In a massive overhaul of their economy, they did this to provide jobs for half a billion people who moved from rural plains to urban cities over the past three decades. It was so rushed that 220 million migrated in just the past 12 years and aren’t even legal citizens in the cities they live in!

Now, China’s ambition has cost them. A sharp 35% correction in their stock market tells me that this second and final bubble has already peaked and is definitely bursting.

As for us, remember that China led the global collapse in 2008. The last bubble saw a six times gain in just two years and a 72% crash in just one.

And while stocks are bouncing in China right now, I see almost no chance of them making a new high back above 5,178 on the Shanghai Composite.

If I’m being realistic, they’ll probably bounce to 4,300 over the coming weeks, but then start crashing again by September at latest. After that, I expect they’ll fall sharply for a year or so.

If they crash down to 2,000 and as low as 1,000 which I suspect they will, then the economy and real estate will come next. And like I’ve said, that will destroy massive amounts of wealth and take years to shake down.

Then beyond China, it’ll send shockwaves through real estate worldwide.

After all, who are the leading buyers in cities like Sydney, Singapore, L.A., San Francisco, New York, Vancouver, and London? The Chinese! Just in 2014, they accounted for 24% of international real estate purchases at some $22 billion!

You don’t have to be Einstein to understand what happens when foreign buyers with that kind of horsepower come to a halt.

But there is another layer to this – the country’s affluent have been fleeing their country in droves by moving “temporarily” to major English-speaking cities, in part to get their kids a top-notch education.

Except what they’re really doing is laundering their money out of the country by buying the most expensive real estate they can afford, usually for cash!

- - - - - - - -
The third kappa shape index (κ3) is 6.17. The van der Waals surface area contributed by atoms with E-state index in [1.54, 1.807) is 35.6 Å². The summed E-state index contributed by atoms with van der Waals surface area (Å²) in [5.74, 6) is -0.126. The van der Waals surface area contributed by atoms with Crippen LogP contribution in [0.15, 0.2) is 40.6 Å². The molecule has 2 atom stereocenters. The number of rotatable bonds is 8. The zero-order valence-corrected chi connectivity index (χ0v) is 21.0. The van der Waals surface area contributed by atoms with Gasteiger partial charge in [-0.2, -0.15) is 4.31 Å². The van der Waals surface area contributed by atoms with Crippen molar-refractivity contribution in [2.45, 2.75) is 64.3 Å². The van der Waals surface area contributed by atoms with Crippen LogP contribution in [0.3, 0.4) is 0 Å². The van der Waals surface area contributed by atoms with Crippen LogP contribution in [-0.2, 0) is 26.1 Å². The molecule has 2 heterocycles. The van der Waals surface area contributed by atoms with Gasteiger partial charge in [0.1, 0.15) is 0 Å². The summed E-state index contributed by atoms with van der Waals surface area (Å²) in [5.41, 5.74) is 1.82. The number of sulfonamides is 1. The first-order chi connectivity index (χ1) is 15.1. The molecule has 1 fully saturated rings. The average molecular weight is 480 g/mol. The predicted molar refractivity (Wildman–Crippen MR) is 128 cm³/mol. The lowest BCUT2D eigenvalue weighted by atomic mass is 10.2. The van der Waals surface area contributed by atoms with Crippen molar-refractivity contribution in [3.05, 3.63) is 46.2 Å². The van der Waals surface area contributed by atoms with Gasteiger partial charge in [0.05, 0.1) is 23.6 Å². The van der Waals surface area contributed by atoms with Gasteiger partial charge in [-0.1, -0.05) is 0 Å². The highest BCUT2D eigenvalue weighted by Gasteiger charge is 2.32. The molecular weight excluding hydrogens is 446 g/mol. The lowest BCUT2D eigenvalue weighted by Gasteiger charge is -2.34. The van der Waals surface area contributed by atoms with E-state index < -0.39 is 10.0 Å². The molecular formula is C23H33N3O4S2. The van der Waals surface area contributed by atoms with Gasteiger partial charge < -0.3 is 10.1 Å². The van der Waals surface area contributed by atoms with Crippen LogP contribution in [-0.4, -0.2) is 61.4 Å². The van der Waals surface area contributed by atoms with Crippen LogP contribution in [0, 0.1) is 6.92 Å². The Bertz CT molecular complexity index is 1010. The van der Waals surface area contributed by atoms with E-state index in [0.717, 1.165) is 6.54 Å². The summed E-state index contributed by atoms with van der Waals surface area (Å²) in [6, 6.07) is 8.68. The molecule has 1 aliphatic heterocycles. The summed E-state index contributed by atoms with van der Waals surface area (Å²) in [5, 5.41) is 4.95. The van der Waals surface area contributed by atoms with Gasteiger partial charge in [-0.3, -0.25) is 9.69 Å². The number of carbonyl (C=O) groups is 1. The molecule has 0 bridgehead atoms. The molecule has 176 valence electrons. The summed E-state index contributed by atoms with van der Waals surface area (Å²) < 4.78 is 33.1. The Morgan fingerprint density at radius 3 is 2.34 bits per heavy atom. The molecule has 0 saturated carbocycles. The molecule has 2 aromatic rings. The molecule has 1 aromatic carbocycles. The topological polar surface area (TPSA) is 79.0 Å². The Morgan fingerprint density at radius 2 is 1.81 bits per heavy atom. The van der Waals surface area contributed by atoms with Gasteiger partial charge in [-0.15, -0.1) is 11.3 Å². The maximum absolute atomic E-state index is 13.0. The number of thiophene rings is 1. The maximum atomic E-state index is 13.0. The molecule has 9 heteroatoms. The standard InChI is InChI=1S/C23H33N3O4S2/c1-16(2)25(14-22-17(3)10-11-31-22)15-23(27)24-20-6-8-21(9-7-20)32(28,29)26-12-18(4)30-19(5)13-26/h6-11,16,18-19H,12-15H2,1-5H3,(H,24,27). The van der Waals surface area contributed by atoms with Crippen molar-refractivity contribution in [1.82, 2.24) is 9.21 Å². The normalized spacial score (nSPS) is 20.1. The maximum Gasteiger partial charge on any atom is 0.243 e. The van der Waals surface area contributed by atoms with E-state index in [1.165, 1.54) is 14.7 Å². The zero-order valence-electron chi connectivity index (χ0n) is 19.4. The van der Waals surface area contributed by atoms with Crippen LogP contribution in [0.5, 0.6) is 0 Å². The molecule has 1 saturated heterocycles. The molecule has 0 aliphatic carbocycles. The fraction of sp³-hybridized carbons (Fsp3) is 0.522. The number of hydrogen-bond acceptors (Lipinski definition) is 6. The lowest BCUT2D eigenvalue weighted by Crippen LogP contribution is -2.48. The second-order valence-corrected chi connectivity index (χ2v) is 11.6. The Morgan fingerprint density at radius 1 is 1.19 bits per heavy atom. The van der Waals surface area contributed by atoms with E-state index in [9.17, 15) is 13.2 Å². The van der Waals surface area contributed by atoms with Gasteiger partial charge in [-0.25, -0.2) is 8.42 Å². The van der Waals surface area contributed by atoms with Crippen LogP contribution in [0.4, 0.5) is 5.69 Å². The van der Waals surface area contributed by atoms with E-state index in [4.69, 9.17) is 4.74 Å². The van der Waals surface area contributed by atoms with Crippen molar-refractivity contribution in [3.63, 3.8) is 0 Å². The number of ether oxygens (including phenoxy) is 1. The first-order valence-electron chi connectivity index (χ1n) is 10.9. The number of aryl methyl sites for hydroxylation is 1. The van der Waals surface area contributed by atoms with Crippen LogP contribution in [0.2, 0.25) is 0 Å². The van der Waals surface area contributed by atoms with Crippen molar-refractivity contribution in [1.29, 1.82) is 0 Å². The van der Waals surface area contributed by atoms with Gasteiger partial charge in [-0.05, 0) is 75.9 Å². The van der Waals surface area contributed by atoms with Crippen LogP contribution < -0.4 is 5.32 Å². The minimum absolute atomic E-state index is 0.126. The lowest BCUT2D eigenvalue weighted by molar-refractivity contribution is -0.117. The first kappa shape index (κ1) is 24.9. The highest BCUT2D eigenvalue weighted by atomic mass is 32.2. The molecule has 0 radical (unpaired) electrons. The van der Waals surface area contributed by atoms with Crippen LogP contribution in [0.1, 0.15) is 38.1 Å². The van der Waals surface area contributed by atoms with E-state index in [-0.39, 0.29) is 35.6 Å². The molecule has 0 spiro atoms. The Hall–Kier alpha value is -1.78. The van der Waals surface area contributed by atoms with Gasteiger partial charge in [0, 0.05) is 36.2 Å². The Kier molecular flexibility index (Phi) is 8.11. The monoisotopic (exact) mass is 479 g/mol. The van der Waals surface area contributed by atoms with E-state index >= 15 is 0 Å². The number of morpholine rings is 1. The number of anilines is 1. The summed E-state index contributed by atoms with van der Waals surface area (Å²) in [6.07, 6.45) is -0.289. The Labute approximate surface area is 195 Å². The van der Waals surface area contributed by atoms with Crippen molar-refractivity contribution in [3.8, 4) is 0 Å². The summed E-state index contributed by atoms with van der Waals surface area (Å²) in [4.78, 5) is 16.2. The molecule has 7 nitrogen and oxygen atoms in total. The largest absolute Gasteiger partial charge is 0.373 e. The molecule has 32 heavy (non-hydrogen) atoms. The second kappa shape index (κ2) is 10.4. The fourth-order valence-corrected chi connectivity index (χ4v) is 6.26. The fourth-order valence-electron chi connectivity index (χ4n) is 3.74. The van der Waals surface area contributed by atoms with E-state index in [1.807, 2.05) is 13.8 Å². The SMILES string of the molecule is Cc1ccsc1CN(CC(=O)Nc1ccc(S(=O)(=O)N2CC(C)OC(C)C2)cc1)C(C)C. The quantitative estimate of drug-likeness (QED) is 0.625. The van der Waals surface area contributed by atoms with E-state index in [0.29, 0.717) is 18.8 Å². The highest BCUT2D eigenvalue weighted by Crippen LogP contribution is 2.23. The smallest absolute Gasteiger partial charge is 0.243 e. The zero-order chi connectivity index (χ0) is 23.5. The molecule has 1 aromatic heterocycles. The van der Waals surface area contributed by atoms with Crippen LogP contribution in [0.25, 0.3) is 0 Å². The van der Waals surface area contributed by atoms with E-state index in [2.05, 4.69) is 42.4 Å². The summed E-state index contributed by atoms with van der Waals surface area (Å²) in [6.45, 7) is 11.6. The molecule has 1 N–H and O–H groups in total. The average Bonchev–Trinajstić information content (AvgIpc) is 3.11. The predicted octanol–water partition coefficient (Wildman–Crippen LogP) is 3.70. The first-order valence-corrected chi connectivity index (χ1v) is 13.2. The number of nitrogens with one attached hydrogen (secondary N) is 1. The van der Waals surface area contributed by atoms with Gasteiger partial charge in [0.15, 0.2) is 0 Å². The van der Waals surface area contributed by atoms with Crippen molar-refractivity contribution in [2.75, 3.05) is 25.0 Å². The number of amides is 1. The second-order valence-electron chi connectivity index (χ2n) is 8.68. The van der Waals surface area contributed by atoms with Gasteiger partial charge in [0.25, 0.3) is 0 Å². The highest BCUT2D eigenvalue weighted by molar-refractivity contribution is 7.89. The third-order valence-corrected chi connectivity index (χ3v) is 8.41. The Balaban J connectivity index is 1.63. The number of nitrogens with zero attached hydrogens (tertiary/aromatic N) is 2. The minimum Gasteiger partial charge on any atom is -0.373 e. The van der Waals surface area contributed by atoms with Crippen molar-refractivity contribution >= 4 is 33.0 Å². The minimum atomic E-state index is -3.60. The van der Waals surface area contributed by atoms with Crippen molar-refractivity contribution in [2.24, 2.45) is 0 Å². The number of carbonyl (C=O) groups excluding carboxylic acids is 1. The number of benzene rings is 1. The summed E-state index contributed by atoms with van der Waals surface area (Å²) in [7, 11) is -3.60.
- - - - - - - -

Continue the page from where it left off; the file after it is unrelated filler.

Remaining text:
China’s government will only put up with this for so long – especially when their economy starts to putter out. They’ll have to stop this exodus sometime in the next year or so, and when they do, it will cause the global real estate bubble to implode. I cover this much more in depth in the July issue of The Leading Edge.

Just like I don’t want you to get caught off guard by a global selloff in stocks, I want you to be aware when real estate and world economies follow.

We’ll cover more in depth strategies to weather the economic storm ahead at this year’s Irrational Economics Summit in Vancouver – which bubble or not is one of my favorite cities. This “meeting of the minds” grows more and more dire as we get closer to the next global crash, so I hope to see you there.

Harry Dent

Harry

Follow me on Twitter @harrydentjr.

Categories: Housing Market

About Author

Harry studied economics in college in the ’70s, but found it vague and inconclusive. He became so disillusioned by the state of the profession that he turned his back on it. Instead, he threw himself into the burgeoning New Science of Finance, which married economic research and market research and encompassed identifying and studying demographic trends, business cycles, consumers’ purchasing power and many, many other trends that empowered him to forecast economic and market changes.